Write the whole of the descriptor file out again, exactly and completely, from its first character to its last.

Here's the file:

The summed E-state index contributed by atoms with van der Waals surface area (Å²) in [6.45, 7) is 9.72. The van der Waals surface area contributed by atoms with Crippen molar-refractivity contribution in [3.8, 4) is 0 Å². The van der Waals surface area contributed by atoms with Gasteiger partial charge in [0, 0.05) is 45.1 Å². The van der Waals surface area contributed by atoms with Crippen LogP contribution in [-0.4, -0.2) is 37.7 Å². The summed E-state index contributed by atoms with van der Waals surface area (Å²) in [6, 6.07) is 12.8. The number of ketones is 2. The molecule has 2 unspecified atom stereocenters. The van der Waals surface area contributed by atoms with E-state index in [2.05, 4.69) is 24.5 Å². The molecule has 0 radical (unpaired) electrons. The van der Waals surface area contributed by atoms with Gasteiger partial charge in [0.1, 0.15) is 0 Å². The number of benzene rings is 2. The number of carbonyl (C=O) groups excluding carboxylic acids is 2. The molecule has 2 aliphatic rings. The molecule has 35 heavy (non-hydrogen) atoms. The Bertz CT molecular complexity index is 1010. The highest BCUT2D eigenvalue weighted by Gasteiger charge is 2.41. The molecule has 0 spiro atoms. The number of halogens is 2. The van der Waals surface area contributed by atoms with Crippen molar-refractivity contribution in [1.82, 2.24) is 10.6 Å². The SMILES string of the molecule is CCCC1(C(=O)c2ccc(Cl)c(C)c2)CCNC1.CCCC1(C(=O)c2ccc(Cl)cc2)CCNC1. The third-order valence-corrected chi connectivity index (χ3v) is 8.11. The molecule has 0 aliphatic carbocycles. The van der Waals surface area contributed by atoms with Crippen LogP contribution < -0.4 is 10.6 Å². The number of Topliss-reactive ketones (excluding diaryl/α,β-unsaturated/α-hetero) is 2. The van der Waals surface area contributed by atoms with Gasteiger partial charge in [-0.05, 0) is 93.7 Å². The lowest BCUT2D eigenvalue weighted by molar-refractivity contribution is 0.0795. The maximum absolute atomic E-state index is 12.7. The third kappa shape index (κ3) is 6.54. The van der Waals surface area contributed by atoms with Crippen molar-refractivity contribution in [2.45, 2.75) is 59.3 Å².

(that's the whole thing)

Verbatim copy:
The summed E-state index contributed by atoms with van der Waals surface area (Å²) in [6.45, 7) is 9.72. The van der Waals surface area contributed by atoms with Crippen molar-refractivity contribution in [3.8, 4) is 0 Å². The van der Waals surface area contributed by atoms with Gasteiger partial charge in [0, 0.05) is 45.1 Å². The van der Waals surface area contributed by atoms with Crippen LogP contribution in [-0.4, -0.2) is 37.7 Å². The summed E-state index contributed by atoms with van der Waals surface area (Å²) in [6, 6.07) is 12.8. The number of ketones is 2. The molecule has 2 unspecified atom stereocenters. The van der Waals surface area contributed by atoms with E-state index in [2.05, 4.69) is 24.5 Å². The molecule has 0 radical (unpaired) electrons. The van der Waals surface area contributed by atoms with Gasteiger partial charge in [0.1, 0.15) is 0 Å². The number of benzene rings is 2. The number of carbonyl (C=O) groups excluding carboxylic acids is 2. The molecule has 2 aliphatic rings. The molecule has 35 heavy (non-hydrogen) atoms. The Bertz CT molecular complexity index is 1010. The highest BCUT2D eigenvalue weighted by Gasteiger charge is 2.41. The molecule has 0 spiro atoms. The number of halogens is 2. The van der Waals surface area contributed by atoms with Crippen molar-refractivity contribution in [1.82, 2.24) is 10.6 Å². The SMILES string of the molecule is CCCC1(C(=O)c2ccc(Cl)c(C)c2)CCNC1.CCCC1(C(=O)c2ccc(Cl)cc2)CCNC1. The third-order valence-corrected chi connectivity index (χ3v) is 8.11. The molecule has 0 aliphatic carbocycles. The van der Waals surface area contributed by atoms with Crippen LogP contribution < -0.4 is 10.6 Å². The number of Topliss-reactive ketones (excluding diaryl/α,β-unsaturated/α-hetero) is 2. The van der Waals surface area contributed by atoms with Gasteiger partial charge in [-0.05, 0) is 93.7 Å². The lowest BCUT2D eigenvalue weighted by molar-refractivity contribution is 0.0795. The maximum absolute atomic E-state index is 12.7. The third kappa shape index (κ3) is 6.54. The van der Waals surface area contributed by atoms with Crippen molar-refractivity contribution in [2.45, 2.75) is 59.3 Å².